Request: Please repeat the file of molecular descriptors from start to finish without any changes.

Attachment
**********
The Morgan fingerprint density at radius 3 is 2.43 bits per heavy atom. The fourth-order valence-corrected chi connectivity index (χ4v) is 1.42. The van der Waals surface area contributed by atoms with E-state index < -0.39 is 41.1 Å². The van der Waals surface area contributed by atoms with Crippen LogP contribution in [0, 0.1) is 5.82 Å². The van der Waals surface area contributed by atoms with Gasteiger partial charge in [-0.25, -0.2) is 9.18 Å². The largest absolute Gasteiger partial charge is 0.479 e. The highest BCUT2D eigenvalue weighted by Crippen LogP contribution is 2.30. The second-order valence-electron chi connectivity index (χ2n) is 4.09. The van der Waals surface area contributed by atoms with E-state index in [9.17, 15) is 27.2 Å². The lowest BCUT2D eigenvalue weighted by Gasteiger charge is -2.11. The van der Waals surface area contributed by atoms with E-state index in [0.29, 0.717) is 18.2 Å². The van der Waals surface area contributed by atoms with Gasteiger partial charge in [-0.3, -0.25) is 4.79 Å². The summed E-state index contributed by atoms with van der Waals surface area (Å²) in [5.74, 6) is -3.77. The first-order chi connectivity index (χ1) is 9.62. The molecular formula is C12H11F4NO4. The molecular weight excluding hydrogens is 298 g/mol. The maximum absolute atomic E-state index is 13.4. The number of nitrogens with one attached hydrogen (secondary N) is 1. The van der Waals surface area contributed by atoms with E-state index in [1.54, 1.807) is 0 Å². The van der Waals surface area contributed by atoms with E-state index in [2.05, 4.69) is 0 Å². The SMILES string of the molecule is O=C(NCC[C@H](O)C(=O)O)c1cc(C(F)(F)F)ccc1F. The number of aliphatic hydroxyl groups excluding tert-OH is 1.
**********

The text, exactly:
The Morgan fingerprint density at radius 3 is 2.43 bits per heavy atom. The fourth-order valence-corrected chi connectivity index (χ4v) is 1.42. The van der Waals surface area contributed by atoms with E-state index < -0.39 is 41.1 Å². The van der Waals surface area contributed by atoms with Crippen LogP contribution in [0, 0.1) is 5.82 Å². The van der Waals surface area contributed by atoms with Gasteiger partial charge in [-0.25, -0.2) is 9.18 Å². The largest absolute Gasteiger partial charge is 0.479 e. The highest BCUT2D eigenvalue weighted by Crippen LogP contribution is 2.30. The second-order valence-electron chi connectivity index (χ2n) is 4.09. The van der Waals surface area contributed by atoms with E-state index in [9.17, 15) is 27.2 Å². The lowest BCUT2D eigenvalue weighted by Gasteiger charge is -2.11. The van der Waals surface area contributed by atoms with E-state index in [0.29, 0.717) is 18.2 Å². The van der Waals surface area contributed by atoms with Gasteiger partial charge in [-0.3, -0.25) is 4.79 Å². The summed E-state index contributed by atoms with van der Waals surface area (Å²) in [5.74, 6) is -3.77. The first-order chi connectivity index (χ1) is 9.62. The molecular formula is C12H11F4NO4. The molecular weight excluding hydrogens is 298 g/mol. The maximum absolute atomic E-state index is 13.4. The number of nitrogens with one attached hydrogen (secondary N) is 1. The van der Waals surface area contributed by atoms with E-state index in [1.54, 1.807) is 0 Å². The van der Waals surface area contributed by atoms with E-state index in [2.05, 4.69) is 0 Å². The SMILES string of the molecule is O=C(NCC[C@H](O)C(=O)O)c1cc(C(F)(F)F)ccc1F. The number of aliphatic hydroxyl groups excluding tert-OH is 1.